Food Stamp Independency

Food Stamp Independency
November 1, 2013

Ross Kaminsky

Ross Kaminsky received his Bachelor's degree from Columbia University in 1987 before embarking on... (read full bio)

Today, the first-ever program-wide reduction in the Supplemental Nutrition Assistance Program (“SNAP”), also known as food stamps, will take place. The reduction amounts to $5 billion out of a program that spent nearly $80 billion in the most recent fiscal year, more than double what food stamps cost taxpayers when Barack Obama took office and more than five times the cost in FY2002.

Food stamp benefits are distributed to a shocking 47 million people, about 14 percent of all households in the United States, up more than two-thirds from five years ago despite the unemployment rate having dropped far below the worst months of 2009 and 2010.

Think about that: Nearly one out of every seven Americans gets the government cheese. That can only be good for those who distribute the Velveeta (or, for today’s pampered and unashamed EBT recipients, perhaps a fine organic chèvre), lovingly keeping millions of Americans as their little pet mice. We’re not even a nation of sheep anymore; we’ve been downgraded to rodents, hoping to be fed by our benevolent government keepers. Maybe we’ll even get over-sized Habitrails one day.

This increase in dependency is a specific goal of the Obama administration, with the USDA giving bonuses to states for “efficiency” in adding more people to the food stamp welfare rolls. In 2011, Oregon bragged of a $5 million “performance bonus” for increasing SNAP recipients by 60 percent over three years.

Contrary to willfully ignorant reporting describing today’s reductions as “a move by congress,” these automatic “cuts” represent the end of a temporary boost of 13.6 percent in SNAP benefits enacted through President Obama’s 2009 stimulus, which failed to stimulate anything other than the growth of government and dependency — again, precisely the goal of this administration.

Due to the reduction, according to CBS News, “the maximum payment for a family of four will shrink from $668 a month to $632, or $432 over the course of a year.” In other words, program participants will see a modest cut which was always intended to take place at the end of a temporary boost in benefits (despite Reagan’s warning that “nothing lasts longer than a temporary government program”).

Yet panic-stricken liberals are warning of — and perhaps hoping for — riots.

Fox News has reported that the Department of Homeland Security is wasting $80 million taxpayer dollars to protect government buildings from the violence of those living off the forced generosity of others when that generosity is slightly reduced.

This has to stop.

We are not a nation of impoverished peasants living in straw huts, desperate for just enough kindness from the czar to allow us to survive, albeit cold and hungry, through another gray winter, while we listen hopefully to Bolsheviks promising to free us from bitter serfdom.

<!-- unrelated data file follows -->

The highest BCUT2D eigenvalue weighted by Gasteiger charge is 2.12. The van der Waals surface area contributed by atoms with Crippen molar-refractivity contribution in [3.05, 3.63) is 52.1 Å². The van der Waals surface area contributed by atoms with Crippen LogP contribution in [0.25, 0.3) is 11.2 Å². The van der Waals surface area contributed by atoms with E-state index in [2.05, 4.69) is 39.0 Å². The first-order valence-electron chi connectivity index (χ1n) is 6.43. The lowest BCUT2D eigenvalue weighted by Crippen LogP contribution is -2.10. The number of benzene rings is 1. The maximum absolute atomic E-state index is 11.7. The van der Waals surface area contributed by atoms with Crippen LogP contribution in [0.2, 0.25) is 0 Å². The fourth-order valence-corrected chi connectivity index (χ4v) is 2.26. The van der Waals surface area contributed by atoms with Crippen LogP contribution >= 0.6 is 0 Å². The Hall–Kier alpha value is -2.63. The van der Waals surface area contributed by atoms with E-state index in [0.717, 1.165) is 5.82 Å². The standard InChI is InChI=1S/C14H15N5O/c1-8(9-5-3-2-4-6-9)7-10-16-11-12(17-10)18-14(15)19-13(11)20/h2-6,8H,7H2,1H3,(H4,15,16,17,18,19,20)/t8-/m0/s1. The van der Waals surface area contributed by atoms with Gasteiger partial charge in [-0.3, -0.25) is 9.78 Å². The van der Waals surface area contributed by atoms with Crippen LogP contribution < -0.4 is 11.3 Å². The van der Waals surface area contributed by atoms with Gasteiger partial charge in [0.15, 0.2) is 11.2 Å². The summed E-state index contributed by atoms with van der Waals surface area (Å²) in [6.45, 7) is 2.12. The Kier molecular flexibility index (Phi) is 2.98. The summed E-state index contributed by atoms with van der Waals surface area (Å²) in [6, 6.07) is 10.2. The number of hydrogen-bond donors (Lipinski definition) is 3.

We are not a nation of mice, helpless in our cages but for the magical hand that makes cheese appear in our bowl.

And we are not a nation accustomed to seeing our fellow citizens’ self-worth destroyed by being led into the opiate of dependency — at least not on this scale.

Separate from discussions of the importance of freedom, the immorality of redistribution, and the exceptionalism and self-reliance that once defined the American character, an economic debate also surrounds the food stamp program.

It’s one thing for Nancy Pelosi, economoron that she is, to suggest that food stamps provide economic stimulus. Back in 2010, the lunatic leftist gave us this piece of economic wisdom: “It is the biggest bang for the buck when you do food stamps and unemployment insurance. The biggest bang for the buck.”

But it’s something else when a financial reporter buys unquestioningly into that obviously ridiculous argument.

The Democratic-controlled Senate passed a measure that would reduce SNAP costs by about one tenth of that amount and, given the Democrats’ history when it comes to redistribution and their true interest in reducing the number of dollars flowing through the sticky fingers of bureaucracy, even that minuscule reduction is likely a mirage.

President Obama is pressing for a Farm Bill, which includes food stamp funding, to be agreed upon and passed as quickly as possible. The chasm between budget- and dependency-cutting House Republicans and Harry Reid’s Senate poverty pimps will be extraordinarily difficult to bridge. At least the worst case seems to be a halt to the rapid growth of American mice nervously awaiting their handout of government cheese.

 

Ross Kaminsky

Ross Kaminsky received his Bachelor's degree from Columbia University in 1987 before embarking on... (read full bio)